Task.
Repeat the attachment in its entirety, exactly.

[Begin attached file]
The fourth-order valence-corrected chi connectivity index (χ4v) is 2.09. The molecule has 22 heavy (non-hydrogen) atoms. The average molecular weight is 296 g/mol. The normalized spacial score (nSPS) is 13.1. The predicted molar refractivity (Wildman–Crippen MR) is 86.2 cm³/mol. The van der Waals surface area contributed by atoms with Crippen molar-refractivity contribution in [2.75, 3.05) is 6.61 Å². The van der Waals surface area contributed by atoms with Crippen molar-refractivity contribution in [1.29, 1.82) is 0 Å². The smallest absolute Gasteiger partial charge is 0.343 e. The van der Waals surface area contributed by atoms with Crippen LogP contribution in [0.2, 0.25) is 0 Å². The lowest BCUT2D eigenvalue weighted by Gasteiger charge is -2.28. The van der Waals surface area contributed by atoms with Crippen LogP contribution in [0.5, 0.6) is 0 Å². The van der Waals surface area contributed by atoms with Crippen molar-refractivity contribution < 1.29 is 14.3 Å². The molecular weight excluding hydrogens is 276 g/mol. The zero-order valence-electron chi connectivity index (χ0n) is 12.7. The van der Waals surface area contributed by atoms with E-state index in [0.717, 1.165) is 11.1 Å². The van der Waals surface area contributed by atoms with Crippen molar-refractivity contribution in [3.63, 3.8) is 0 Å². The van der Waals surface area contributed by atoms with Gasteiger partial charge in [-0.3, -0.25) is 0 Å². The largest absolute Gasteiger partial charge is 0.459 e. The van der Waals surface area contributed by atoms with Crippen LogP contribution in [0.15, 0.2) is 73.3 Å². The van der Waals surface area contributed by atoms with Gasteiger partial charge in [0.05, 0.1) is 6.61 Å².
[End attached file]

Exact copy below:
The fourth-order valence-corrected chi connectivity index (χ4v) is 2.09. The molecule has 22 heavy (non-hydrogen) atoms. The average molecular weight is 296 g/mol. The normalized spacial score (nSPS) is 13.1. The predicted molar refractivity (Wildman–Crippen MR) is 86.2 cm³/mol. The van der Waals surface area contributed by atoms with Crippen molar-refractivity contribution in [2.75, 3.05) is 6.61 Å². The van der Waals surface area contributed by atoms with Crippen molar-refractivity contribution in [1.29, 1.82) is 0 Å². The smallest absolute Gasteiger partial charge is 0.343 e. The van der Waals surface area contributed by atoms with Crippen LogP contribution in [0.2, 0.25) is 0 Å². The lowest BCUT2D eigenvalue weighted by Gasteiger charge is -2.28. The van der Waals surface area contributed by atoms with Crippen LogP contribution in [0.5, 0.6) is 0 Å². The van der Waals surface area contributed by atoms with Crippen molar-refractivity contribution < 1.29 is 14.3 Å². The molecular weight excluding hydrogens is 276 g/mol. The zero-order valence-electron chi connectivity index (χ0n) is 12.7. The van der Waals surface area contributed by atoms with E-state index in [0.717, 1.165) is 11.1 Å². The van der Waals surface area contributed by atoms with Crippen molar-refractivity contribution in [3.63, 3.8) is 0 Å². The van der Waals surface area contributed by atoms with Gasteiger partial charge in [-0.3, -0.25) is 0 Å². The largest absolute Gasteiger partial charge is 0.459 e. The van der Waals surface area contributed by atoms with Crippen LogP contribution in [0.15, 0.2) is 73.3 Å². The van der Waals surface area contributed by atoms with Gasteiger partial charge in [0.05, 0.1) is 6.61 Å².